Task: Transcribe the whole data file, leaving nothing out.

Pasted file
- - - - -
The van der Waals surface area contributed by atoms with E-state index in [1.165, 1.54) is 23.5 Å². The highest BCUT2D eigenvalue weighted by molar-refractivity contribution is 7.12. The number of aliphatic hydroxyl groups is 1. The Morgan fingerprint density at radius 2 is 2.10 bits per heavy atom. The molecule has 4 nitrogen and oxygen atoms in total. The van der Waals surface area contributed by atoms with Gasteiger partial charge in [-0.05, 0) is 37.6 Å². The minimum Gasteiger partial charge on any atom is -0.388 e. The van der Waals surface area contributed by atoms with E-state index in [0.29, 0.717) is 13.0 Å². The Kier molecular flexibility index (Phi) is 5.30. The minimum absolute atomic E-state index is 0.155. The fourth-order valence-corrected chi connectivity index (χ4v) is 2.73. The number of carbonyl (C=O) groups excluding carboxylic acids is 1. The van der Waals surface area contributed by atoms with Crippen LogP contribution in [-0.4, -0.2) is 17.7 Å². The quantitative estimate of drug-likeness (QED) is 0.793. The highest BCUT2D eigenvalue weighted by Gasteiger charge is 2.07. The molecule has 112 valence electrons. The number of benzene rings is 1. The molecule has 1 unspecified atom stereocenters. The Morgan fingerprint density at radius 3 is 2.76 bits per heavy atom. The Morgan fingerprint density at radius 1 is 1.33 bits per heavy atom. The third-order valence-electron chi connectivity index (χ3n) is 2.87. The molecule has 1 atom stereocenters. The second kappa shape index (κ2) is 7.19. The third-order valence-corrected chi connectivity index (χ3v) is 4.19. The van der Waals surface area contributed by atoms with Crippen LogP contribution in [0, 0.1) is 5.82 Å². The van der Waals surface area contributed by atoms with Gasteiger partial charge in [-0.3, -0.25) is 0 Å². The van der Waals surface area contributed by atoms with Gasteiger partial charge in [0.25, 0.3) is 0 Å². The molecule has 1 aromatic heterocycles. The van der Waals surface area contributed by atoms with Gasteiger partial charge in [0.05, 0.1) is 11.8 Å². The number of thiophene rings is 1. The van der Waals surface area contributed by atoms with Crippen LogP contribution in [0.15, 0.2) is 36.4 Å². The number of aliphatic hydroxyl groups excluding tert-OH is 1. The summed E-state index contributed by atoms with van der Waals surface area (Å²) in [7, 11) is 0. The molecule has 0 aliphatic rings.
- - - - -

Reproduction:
The van der Waals surface area contributed by atoms with E-state index in [1.165, 1.54) is 23.5 Å². The highest BCUT2D eigenvalue weighted by molar-refractivity contribution is 7.12. The number of aliphatic hydroxyl groups is 1. The Morgan fingerprint density at radius 2 is 2.10 bits per heavy atom. The molecule has 4 nitrogen and oxygen atoms in total. The van der Waals surface area contributed by atoms with Gasteiger partial charge in [-0.05, 0) is 37.6 Å². The minimum Gasteiger partial charge on any atom is -0.388 e. The van der Waals surface area contributed by atoms with E-state index in [0.29, 0.717) is 13.0 Å². The Kier molecular flexibility index (Phi) is 5.30. The minimum absolute atomic E-state index is 0.155. The fourth-order valence-corrected chi connectivity index (χ4v) is 2.73. The number of carbonyl (C=O) groups excluding carboxylic acids is 1. The van der Waals surface area contributed by atoms with Crippen LogP contribution in [-0.4, -0.2) is 17.7 Å². The quantitative estimate of drug-likeness (QED) is 0.793. The highest BCUT2D eigenvalue weighted by Gasteiger charge is 2.07. The molecule has 112 valence electrons. The number of benzene rings is 1. The molecule has 1 unspecified atom stereocenters. The Morgan fingerprint density at radius 3 is 2.76 bits per heavy atom. The Morgan fingerprint density at radius 1 is 1.33 bits per heavy atom. The third-order valence-electron chi connectivity index (χ3n) is 2.87. The molecule has 1 atom stereocenters. The second kappa shape index (κ2) is 7.19. The third-order valence-corrected chi connectivity index (χ3v) is 4.19. The van der Waals surface area contributed by atoms with Crippen LogP contribution in [0, 0.1) is 5.82 Å². The van der Waals surface area contributed by atoms with Gasteiger partial charge in [-0.3, -0.25) is 0 Å². The van der Waals surface area contributed by atoms with Gasteiger partial charge in [0.25, 0.3) is 0 Å². The molecule has 1 aromatic heterocycles. The van der Waals surface area contributed by atoms with Gasteiger partial charge in [0.05, 0.1) is 11.8 Å². The number of thiophene rings is 1. The van der Waals surface area contributed by atoms with Crippen LogP contribution in [0.15, 0.2) is 36.4 Å². The number of aliphatic hydroxyl groups excluding tert-OH is 1. The summed E-state index contributed by atoms with van der Waals surface area (Å²) in [7, 11) is 0. The molecule has 0 aliphatic rings.